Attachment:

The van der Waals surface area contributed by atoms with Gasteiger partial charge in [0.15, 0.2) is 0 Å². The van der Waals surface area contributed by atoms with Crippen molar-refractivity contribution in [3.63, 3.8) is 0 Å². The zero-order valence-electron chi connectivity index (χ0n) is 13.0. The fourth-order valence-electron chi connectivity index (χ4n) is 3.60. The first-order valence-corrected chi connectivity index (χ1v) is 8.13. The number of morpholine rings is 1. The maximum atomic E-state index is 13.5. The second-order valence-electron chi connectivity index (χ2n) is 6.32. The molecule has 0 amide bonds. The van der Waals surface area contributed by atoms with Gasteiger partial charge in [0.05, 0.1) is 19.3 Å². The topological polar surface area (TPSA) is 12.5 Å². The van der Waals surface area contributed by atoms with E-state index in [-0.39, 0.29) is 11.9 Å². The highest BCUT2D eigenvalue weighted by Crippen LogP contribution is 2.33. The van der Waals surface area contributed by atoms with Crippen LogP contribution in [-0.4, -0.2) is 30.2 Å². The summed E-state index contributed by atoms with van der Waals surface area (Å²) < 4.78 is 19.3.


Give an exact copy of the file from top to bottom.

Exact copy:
The van der Waals surface area contributed by atoms with Gasteiger partial charge in [0.15, 0.2) is 0 Å². The van der Waals surface area contributed by atoms with Crippen molar-refractivity contribution in [3.63, 3.8) is 0 Å². The zero-order valence-electron chi connectivity index (χ0n) is 13.0. The fourth-order valence-electron chi connectivity index (χ4n) is 3.60. The first-order valence-corrected chi connectivity index (χ1v) is 8.13. The number of morpholine rings is 1. The maximum atomic E-state index is 13.5. The second-order valence-electron chi connectivity index (χ2n) is 6.32. The molecule has 0 amide bonds. The van der Waals surface area contributed by atoms with Gasteiger partial charge in [0.05, 0.1) is 19.3 Å². The topological polar surface area (TPSA) is 12.5 Å². The van der Waals surface area contributed by atoms with E-state index in [-0.39, 0.29) is 11.9 Å². The highest BCUT2D eigenvalue weighted by Crippen LogP contribution is 2.33. The van der Waals surface area contributed by atoms with Crippen LogP contribution in [-0.4, -0.2) is 30.2 Å². The summed E-state index contributed by atoms with van der Waals surface area (Å²) < 4.78 is 19.3.